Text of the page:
In the last few weeks we’ve graduated to playing with just one Hydro Plane. Bodie has quickly discovered the reward is the game, so he comes back to me after each catch and quickly drops it for another toss. Most of the time he sits without me even having to ask for it! It’s fun to see him light up when we work together and I can feel our bond growing as we play together.
Note: Since Bodie is still growing this is something we only do a few times a week for very short sessions. I also keep my tosses low so he doesn’t have to leap into the air. Jumping is hard on a puppy’s joints - it’s really important we don’t injure anything before his growth plates close.
Building Toy Drive and Bonding
Tools: Pacific Loop
I love that Bodie is food motivated – it’s so much easier to train a dog who wants to work for food than one who doesn’t. But with Bodie I want to be more than a treat dispenser! I want him to value playing with me as much as his love for beef liver. Enter the Pacific Loop. This is a special reward that I have been using as a reward since Bodie was tiny. When I’m working with him I’ll mix things up between food rewards and play rewards.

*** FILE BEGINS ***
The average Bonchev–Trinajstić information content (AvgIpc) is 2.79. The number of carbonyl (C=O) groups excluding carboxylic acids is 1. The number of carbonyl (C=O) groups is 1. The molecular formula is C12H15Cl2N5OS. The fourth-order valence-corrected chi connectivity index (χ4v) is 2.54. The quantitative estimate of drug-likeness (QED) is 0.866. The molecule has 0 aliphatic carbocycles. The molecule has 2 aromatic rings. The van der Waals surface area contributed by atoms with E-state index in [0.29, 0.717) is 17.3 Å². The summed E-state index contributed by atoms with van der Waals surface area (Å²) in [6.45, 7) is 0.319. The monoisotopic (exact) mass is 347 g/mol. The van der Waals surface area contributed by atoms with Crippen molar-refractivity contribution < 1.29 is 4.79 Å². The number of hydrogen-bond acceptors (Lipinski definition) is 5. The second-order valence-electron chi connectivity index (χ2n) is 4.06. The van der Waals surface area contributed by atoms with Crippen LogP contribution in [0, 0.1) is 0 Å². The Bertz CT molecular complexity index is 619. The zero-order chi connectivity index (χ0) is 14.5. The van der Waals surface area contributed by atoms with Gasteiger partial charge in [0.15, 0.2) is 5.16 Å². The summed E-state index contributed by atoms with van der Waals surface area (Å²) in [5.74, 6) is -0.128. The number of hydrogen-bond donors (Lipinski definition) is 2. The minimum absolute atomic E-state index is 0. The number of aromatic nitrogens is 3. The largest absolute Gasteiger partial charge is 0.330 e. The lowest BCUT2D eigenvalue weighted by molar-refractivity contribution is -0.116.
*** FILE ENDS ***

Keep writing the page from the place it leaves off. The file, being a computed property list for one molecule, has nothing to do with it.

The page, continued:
Here’s what it looks like: I ask Bodie for about five behaviors I know he knows. After the fifth behavior he’ll get a big reward, a play session! This says to Bodie – “like everything you just did, isn’t it fun? Want to keep going?!” It keeps him excited to work, and it’s also super fun for me.
I also pull out the Pacific Loop (usually kept hidden inside my jacket) when he has a breakthrough. When we’re walking and we pass a dog and Bodie doesn’t react, I immediately pull out the Pacific Loop and we play tug. It’s a super high-value reward for the behavior I’m encouraging!
Training a dog is an adventure all on its own. The journey is long but the view at the end is a smiling dog with a spark in his eye that says “you are my whole world." This is always worth every setback, every mistake, and every puppy tantrum. As I write this at Bodie’s 9-month mark, I know I still have a long way to go, but I’m excited with his progress so far. This is a journey we’re on together – herding instincts and all, he’s going to be an amazing adventure buddy!